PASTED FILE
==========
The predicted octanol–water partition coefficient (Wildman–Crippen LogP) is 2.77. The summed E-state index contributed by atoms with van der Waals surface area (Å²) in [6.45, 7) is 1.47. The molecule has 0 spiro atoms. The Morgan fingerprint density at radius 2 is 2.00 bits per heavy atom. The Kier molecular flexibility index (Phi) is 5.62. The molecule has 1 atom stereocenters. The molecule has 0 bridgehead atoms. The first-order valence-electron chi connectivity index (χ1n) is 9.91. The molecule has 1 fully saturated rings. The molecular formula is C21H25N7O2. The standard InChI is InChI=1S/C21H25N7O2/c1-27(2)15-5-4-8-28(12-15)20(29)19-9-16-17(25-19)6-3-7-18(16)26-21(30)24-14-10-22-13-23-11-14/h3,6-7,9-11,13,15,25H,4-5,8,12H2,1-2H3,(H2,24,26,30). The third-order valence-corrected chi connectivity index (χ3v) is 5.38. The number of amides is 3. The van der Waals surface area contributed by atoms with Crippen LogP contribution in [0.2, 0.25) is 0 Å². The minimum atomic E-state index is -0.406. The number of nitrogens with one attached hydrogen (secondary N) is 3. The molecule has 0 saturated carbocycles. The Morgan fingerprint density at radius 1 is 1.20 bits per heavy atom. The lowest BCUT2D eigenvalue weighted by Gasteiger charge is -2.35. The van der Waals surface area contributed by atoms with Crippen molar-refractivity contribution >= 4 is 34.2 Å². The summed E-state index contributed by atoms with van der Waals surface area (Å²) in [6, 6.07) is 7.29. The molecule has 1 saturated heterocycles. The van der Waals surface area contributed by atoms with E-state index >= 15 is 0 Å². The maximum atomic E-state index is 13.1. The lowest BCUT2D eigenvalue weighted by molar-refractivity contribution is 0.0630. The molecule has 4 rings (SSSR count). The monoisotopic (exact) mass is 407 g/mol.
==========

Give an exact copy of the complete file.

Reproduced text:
The predicted octanol–water partition coefficient (Wildman–Crippen LogP) is 2.77. The summed E-state index contributed by atoms with van der Waals surface area (Å²) in [6.45, 7) is 1.47. The molecule has 0 spiro atoms. The Morgan fingerprint density at radius 2 is 2.00 bits per heavy atom. The Kier molecular flexibility index (Phi) is 5.62. The molecule has 1 atom stereocenters. The molecule has 0 bridgehead atoms. The first-order valence-electron chi connectivity index (χ1n) is 9.91. The molecule has 1 fully saturated rings. The molecular formula is C21H25N7O2. The standard InChI is InChI=1S/C21H25N7O2/c1-27(2)15-5-4-8-28(12-15)20(29)19-9-16-17(25-19)6-3-7-18(16)26-21(30)24-14-10-22-13-23-11-14/h3,6-7,9-11,13,15,25H,4-5,8,12H2,1-2H3,(H2,24,26,30). The third-order valence-corrected chi connectivity index (χ3v) is 5.38. The number of amides is 3. The van der Waals surface area contributed by atoms with Crippen LogP contribution in [0.2, 0.25) is 0 Å². The minimum atomic E-state index is -0.406. The number of nitrogens with one attached hydrogen (secondary N) is 3. The molecule has 0 saturated carbocycles. The Morgan fingerprint density at radius 1 is 1.20 bits per heavy atom. The lowest BCUT2D eigenvalue weighted by Gasteiger charge is -2.35. The van der Waals surface area contributed by atoms with Crippen molar-refractivity contribution >= 4 is 34.2 Å². The summed E-state index contributed by atoms with van der Waals surface area (Å²) in [6, 6.07) is 7.29. The molecule has 1 saturated heterocycles. The van der Waals surface area contributed by atoms with E-state index >= 15 is 0 Å². The maximum atomic E-state index is 13.1. The lowest BCUT2D eigenvalue weighted by molar-refractivity contribution is 0.0630. The molecule has 4 rings (SSSR count). The monoisotopic (exact) mass is 407 g/mol.